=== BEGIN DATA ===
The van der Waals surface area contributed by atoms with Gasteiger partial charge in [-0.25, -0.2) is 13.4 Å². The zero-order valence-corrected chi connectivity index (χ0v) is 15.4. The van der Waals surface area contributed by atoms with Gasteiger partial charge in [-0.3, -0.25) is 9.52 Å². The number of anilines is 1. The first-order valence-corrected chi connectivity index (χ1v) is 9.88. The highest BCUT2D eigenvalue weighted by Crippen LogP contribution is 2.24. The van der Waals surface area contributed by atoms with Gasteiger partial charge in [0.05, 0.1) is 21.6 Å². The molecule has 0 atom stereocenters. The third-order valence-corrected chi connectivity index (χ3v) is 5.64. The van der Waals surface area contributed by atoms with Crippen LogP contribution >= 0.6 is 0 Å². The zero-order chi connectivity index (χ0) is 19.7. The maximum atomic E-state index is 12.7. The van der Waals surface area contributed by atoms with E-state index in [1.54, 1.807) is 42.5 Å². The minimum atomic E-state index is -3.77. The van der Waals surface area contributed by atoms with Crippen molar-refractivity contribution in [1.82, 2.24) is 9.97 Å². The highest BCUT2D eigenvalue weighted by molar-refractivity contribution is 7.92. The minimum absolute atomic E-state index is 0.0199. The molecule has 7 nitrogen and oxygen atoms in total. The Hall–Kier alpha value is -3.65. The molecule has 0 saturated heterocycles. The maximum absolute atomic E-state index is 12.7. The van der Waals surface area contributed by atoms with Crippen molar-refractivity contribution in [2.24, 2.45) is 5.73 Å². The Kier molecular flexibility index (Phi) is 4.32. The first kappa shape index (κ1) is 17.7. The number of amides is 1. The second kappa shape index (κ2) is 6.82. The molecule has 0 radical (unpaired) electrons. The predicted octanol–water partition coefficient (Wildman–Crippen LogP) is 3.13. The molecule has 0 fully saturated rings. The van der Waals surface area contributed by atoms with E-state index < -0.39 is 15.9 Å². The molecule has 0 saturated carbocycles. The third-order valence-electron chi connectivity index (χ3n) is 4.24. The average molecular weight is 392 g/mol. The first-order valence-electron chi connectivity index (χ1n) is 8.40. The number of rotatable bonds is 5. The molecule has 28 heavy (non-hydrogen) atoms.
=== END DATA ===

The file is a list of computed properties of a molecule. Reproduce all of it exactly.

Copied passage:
The van der Waals surface area contributed by atoms with Gasteiger partial charge in [-0.25, -0.2) is 13.4 Å². The zero-order valence-corrected chi connectivity index (χ0v) is 15.4. The van der Waals surface area contributed by atoms with Gasteiger partial charge in [-0.3, -0.25) is 9.52 Å². The number of anilines is 1. The first-order valence-corrected chi connectivity index (χ1v) is 9.88. The highest BCUT2D eigenvalue weighted by Crippen LogP contribution is 2.24. The van der Waals surface area contributed by atoms with Gasteiger partial charge in [0.05, 0.1) is 21.6 Å². The molecule has 0 atom stereocenters. The third-order valence-corrected chi connectivity index (χ3v) is 5.64. The van der Waals surface area contributed by atoms with Crippen LogP contribution >= 0.6 is 0 Å². The zero-order chi connectivity index (χ0) is 19.7. The maximum atomic E-state index is 12.7. The van der Waals surface area contributed by atoms with E-state index in [1.54, 1.807) is 42.5 Å². The minimum atomic E-state index is -3.77. The van der Waals surface area contributed by atoms with Crippen molar-refractivity contribution in [1.82, 2.24) is 9.97 Å². The highest BCUT2D eigenvalue weighted by molar-refractivity contribution is 7.92. The minimum absolute atomic E-state index is 0.0199. The molecule has 7 nitrogen and oxygen atoms in total. The Hall–Kier alpha value is -3.65. The molecule has 0 saturated heterocycles. The maximum absolute atomic E-state index is 12.7. The van der Waals surface area contributed by atoms with Crippen molar-refractivity contribution in [2.24, 2.45) is 5.73 Å². The Kier molecular flexibility index (Phi) is 4.32. The first kappa shape index (κ1) is 17.7. The number of amides is 1. The second kappa shape index (κ2) is 6.82. The molecule has 0 radical (unpaired) electrons. The predicted octanol–water partition coefficient (Wildman–Crippen LogP) is 3.13. The molecule has 0 fully saturated rings. The van der Waals surface area contributed by atoms with E-state index < -0.39 is 15.9 Å². The molecule has 0 saturated carbocycles. The third-order valence-electron chi connectivity index (χ3n) is 4.24. The average molecular weight is 392 g/mol. The first-order valence-electron chi connectivity index (χ1n) is 8.40. The number of rotatable bonds is 5. The molecule has 28 heavy (non-hydrogen) atoms.